Application Server Overview
JBoss is an open-source highly popular Java-based application server. Based on the Java 2, Enterprise Edition (J2EE) platform, JBoss provides an affordable delivery system for enterprise applications. Applications that follow the J2EE standard can be deployed on other application servers, such as WebLogic, WebSphere, and JRun, with little or no modification. JBoss provides many useful features in addition those defined in the J2EE standard, including support for clustering, session replication, mail, and security.
OS X Server includes two easy-to-use, HTML-based tools that facilitate the configuration of J2EE applications for deployment: The deployment tool and the management tool. The deployment tool allows you to open application or component archives (EAR files, WAR files, JAR files, SAR files, and so on) without having to manually decompress the archives. The application lets you view or change the values of settings specified in the
WEB-INF directories of the archives. See “Configuring Applications” for more information.
The management tool allows you to manage application servers (JBoss instances) running on one or more computers. This application lets you start and stop services provided by individual application servers, configure services, and create data sources, queues, and topics. See “Administering Application Servers” for details.
This chapter provides an overview of JBoss for OS X Server.
JBoss in OS X Server
OS X Server version 10.3 includes JBoss version 3.2.2RC2. To provide a high level of availability, OS X Server includes a “watchdog” process that ensures that the application server is always running (if you turn on the application server in Server Admin). If the application server freezes or crashes, the daemon restarts it automatically.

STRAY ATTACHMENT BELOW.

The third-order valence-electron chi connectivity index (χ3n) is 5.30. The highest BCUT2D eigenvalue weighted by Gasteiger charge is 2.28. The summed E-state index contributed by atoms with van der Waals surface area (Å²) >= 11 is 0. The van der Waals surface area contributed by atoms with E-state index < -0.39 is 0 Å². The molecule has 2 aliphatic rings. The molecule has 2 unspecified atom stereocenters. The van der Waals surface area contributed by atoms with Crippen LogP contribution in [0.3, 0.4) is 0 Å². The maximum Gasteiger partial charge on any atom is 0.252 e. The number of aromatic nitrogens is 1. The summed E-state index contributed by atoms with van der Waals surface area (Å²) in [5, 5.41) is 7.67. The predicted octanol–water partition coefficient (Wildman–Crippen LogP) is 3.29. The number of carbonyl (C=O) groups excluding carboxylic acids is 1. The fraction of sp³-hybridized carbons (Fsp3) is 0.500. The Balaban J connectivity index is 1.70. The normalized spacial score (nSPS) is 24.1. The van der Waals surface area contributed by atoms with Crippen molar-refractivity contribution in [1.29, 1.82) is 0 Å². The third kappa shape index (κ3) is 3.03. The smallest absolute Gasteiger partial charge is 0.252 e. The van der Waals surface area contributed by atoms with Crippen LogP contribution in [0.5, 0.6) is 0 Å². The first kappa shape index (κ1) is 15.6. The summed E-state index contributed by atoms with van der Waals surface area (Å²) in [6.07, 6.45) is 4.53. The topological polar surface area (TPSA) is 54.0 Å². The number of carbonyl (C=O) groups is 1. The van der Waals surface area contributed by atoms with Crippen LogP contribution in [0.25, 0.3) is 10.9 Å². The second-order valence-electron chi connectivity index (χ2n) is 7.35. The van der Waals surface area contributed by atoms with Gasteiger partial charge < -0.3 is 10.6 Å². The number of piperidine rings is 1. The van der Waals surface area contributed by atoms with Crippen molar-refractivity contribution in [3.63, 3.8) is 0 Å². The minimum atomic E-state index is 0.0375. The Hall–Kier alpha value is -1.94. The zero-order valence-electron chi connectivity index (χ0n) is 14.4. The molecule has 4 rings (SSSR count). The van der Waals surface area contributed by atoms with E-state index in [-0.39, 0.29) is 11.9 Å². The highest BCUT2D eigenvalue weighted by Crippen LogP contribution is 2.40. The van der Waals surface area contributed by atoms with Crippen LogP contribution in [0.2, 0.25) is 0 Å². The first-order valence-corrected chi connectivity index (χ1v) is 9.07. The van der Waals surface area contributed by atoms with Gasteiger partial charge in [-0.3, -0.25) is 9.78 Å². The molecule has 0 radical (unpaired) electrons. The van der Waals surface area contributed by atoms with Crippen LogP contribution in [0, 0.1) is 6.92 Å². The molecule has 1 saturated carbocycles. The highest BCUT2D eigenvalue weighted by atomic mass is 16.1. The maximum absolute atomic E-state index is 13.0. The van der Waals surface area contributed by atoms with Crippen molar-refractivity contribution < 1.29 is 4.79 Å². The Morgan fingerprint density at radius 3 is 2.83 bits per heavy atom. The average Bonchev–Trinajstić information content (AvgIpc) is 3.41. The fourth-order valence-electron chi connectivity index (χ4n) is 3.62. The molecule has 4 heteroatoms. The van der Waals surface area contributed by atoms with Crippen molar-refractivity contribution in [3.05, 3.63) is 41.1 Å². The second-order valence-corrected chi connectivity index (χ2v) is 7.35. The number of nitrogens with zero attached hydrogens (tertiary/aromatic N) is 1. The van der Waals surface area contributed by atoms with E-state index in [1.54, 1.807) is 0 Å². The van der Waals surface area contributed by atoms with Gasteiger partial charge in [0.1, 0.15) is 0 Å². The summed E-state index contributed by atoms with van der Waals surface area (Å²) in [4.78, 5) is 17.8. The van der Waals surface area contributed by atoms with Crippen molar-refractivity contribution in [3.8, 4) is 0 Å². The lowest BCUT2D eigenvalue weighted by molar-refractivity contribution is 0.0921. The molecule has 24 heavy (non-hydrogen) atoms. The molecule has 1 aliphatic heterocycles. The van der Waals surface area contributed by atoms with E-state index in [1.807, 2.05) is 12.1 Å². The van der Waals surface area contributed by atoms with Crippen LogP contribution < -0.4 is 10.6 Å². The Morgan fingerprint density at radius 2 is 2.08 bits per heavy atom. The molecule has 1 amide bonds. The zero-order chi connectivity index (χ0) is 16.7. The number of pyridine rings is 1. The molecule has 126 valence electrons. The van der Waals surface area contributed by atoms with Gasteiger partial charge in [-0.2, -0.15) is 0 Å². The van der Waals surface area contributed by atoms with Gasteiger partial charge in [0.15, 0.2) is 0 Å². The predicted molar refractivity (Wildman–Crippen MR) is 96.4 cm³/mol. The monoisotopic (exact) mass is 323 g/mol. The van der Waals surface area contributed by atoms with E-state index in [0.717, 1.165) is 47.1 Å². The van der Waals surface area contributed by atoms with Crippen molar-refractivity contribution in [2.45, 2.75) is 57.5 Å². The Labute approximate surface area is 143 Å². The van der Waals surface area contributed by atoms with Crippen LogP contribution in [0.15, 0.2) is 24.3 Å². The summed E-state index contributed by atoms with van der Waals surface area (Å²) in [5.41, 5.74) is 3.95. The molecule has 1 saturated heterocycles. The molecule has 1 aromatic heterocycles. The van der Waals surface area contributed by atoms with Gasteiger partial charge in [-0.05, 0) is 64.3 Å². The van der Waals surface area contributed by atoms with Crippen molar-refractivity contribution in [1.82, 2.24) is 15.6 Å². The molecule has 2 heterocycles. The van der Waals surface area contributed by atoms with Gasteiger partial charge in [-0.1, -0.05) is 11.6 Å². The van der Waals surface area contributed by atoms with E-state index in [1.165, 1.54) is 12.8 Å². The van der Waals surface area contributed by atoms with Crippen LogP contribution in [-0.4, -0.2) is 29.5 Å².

In addition, OS X Server offers load balancing and session failover through Apache and JBoss:
JBoss offers session failover through HTTP session state replication in the cluster configuration.
JBoss also provides load balancing for enterprise beans, including failover for stateful session beans, and support for session affinity.
In OS X Server, JBoss is configured to use Tomcat (using the AJP connector) as its web server and servlet container. In addition, HTTP and HTTPS (through port
8443) are enabled by default.
You can manage the application server from the Server Admin application. This provides you with a simple way to start, stop, and monitor the application server. You can use the command line, if you prefer.
OS X Server includes two applications that allow you to deploy applications on JBoss and monitor their performance. They are the JBoss deployment tool and the JBoss management tool.
The deployment tool allows you to configure an application or an application component so that, for example, it accesses the appropriate data sources and database tables when it’s run. This is how application developers decouple business logic from the database engine that is used to persist data. That way, you can use the database engine that meets your needs and not the one the developer used while developing the application. For details on the deployment tool, see “Configuring Applications.”
The management tool lets you administer the local (running on the computer you are logged in to) application server, and monitor local and remote (running on a computer in the local network) application servers. As part of administering an application server, you may start and stop services, configure services, deploy applications, and add data sources, queues, and topics. When monitoring an application server, the management tool lets you access the statistics provided by the resources and services running on it. For example, a service may indicate its name, its purpose, and when it was started. For more information on the management tool, see “Administering Application Servers.”
Three Deployment Configurations
In OS X Server, all the JBoss configurable settings are set up for maximum J2EE compliance. There are three standard deployment configurations in JBoss for OS X Server:
The development configuration offers increased logging and also consults schema documents. As a result, an application is not deployed when the configuration files do not adhere to their respective schemas.
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